NAC has a future

* The Magic Quadrant for Network Access Control report says the NAC market is still growing

Like a lot of businesses, NAC vendors will be facing tough times over the next few years, but there are glimmers of hope for even the startups, according to a new report by Gartner.

Its “Magic Quadrant for Network Access Control” report says that the growth of revenue from sales of NAC gear will cool, although it is still growing. In 2007, revenues grew 90% and last year they grew 50%, the report says, although Gartner says it expected them to grow 100% last year. The bottom line is good; the market is still growing.

Cisco dominates in the number of NAC customers held by any of the vendors ranked. It and other network infrastructure vendors generally sell NAC equipment to their current customers, and over time they will put more and more pressure on NAC vendors that only sell NAC gear, the report says. If NAC can be deployed and managed within the network infrastructure and not separately, it becomes more attractive.

The report also predicts consolidation among NAC vendors, which means some will disappear, either by being bought or folding, which could leave some of the pure-play NAC vendors vulnerable.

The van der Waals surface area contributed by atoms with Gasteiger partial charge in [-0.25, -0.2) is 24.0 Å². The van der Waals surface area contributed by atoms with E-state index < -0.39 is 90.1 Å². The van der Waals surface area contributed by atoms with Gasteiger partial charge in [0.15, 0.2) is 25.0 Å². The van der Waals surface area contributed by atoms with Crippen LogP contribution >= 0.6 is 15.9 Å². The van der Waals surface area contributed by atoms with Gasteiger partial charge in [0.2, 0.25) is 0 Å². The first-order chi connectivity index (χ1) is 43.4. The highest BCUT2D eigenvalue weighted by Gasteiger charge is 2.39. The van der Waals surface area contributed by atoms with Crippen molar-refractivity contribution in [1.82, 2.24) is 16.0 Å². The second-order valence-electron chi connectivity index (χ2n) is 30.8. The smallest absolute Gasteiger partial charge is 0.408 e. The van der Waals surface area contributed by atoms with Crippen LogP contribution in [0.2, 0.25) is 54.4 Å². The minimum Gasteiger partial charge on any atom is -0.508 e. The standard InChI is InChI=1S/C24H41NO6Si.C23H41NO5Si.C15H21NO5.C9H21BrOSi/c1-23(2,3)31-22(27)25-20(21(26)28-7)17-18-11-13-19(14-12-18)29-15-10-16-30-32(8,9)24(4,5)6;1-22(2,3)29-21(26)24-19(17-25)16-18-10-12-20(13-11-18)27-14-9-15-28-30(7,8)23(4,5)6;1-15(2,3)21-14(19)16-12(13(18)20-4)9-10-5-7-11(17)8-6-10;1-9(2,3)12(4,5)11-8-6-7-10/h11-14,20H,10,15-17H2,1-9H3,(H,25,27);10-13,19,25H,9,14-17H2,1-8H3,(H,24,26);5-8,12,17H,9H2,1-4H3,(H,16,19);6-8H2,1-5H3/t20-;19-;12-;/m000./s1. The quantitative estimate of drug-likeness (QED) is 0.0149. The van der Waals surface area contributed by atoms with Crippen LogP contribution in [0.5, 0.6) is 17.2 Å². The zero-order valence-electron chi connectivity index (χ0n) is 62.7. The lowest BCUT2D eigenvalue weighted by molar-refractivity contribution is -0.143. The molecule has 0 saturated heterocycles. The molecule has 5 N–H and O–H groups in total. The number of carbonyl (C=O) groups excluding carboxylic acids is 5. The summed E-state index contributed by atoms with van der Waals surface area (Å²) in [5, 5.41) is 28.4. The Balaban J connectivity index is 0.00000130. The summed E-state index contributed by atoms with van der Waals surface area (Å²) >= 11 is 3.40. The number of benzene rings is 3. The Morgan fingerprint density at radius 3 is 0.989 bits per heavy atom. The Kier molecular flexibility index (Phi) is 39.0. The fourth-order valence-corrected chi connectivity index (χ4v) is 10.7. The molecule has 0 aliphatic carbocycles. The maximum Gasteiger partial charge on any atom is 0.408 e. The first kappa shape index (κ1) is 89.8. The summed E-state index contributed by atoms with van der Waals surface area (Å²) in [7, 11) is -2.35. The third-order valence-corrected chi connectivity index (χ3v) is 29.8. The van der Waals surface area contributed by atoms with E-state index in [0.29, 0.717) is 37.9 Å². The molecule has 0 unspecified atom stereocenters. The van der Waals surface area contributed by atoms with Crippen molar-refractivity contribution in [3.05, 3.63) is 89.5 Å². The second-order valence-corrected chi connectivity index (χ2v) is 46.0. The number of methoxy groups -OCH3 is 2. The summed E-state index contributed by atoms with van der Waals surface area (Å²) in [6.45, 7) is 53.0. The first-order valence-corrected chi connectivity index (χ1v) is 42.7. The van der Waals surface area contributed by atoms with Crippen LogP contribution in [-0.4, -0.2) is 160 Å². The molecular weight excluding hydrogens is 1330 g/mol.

The upside for these pure NAC vendors is that some of them were able to land millions in new financing last year – Bradford Networks, ConSentry Networks and ForeScout – which may help them weather NAC-specific consolidation and the wider economic crisis.

Another upside is that customers like NAC. Those that have bought it report they find it valuable, Gartner says, which counters some still-lingering chatter that it’s not worth the effort. Those that use it often buy it for a very specific purpose, but once they have it broaden its use, the report says. “…Gartner believes many enterprises will expand their use of NAC beyond the initial focus,” it says. That also speaks for a healthy market.

So NAC seems like it will be around for quite awhile, sold as stand-alone gear, as part of endpoint security packages, as an adjunct to other security gear and as part of network infrastructure.

Not so for this NAC newsletter. Starting next week it becomes the Cloud Security newsletter, addressing security of cloud services as well as cloud-based security services.

Copyright © 2009 IDG Communications, Inc.

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